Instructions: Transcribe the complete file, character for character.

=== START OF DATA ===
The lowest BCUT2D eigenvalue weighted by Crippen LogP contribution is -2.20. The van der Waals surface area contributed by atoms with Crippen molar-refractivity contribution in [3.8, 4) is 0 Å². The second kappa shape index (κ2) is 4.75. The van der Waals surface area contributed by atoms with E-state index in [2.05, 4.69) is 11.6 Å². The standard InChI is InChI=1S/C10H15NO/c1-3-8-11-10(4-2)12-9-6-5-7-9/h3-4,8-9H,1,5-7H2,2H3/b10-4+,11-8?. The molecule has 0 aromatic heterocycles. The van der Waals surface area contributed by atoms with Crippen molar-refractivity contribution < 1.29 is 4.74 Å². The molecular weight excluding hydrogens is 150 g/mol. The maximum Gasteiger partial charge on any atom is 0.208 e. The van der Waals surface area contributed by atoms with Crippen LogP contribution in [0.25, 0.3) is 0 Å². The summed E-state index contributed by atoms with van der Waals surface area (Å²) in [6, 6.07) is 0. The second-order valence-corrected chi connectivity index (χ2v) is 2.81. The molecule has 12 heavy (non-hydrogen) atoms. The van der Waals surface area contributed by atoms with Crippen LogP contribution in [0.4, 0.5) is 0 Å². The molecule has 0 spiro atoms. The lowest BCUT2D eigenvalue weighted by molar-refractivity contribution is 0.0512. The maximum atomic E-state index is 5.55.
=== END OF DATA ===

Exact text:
The lowest BCUT2D eigenvalue weighted by Crippen LogP contribution is -2.20. The van der Waals surface area contributed by atoms with Crippen molar-refractivity contribution in [3.8, 4) is 0 Å². The second kappa shape index (κ2) is 4.75. The van der Waals surface area contributed by atoms with E-state index in [2.05, 4.69) is 11.6 Å². The standard InChI is InChI=1S/C10H15NO/c1-3-8-11-10(4-2)12-9-6-5-7-9/h3-4,8-9H,1,5-7H2,2H3/b10-4+,11-8?. The molecule has 0 aromatic heterocycles. The van der Waals surface area contributed by atoms with Crippen molar-refractivity contribution < 1.29 is 4.74 Å². The molecular weight excluding hydrogens is 150 g/mol. The maximum Gasteiger partial charge on any atom is 0.208 e. The van der Waals surface area contributed by atoms with Crippen LogP contribution in [0.25, 0.3) is 0 Å². The summed E-state index contributed by atoms with van der Waals surface area (Å²) in [6, 6.07) is 0. The second-order valence-corrected chi connectivity index (χ2v) is 2.81. The molecule has 12 heavy (non-hydrogen) atoms. The van der Waals surface area contributed by atoms with Crippen LogP contribution in [0.4, 0.5) is 0 Å². The molecule has 0 spiro atoms. The lowest BCUT2D eigenvalue weighted by molar-refractivity contribution is 0.0512. The maximum atomic E-state index is 5.55.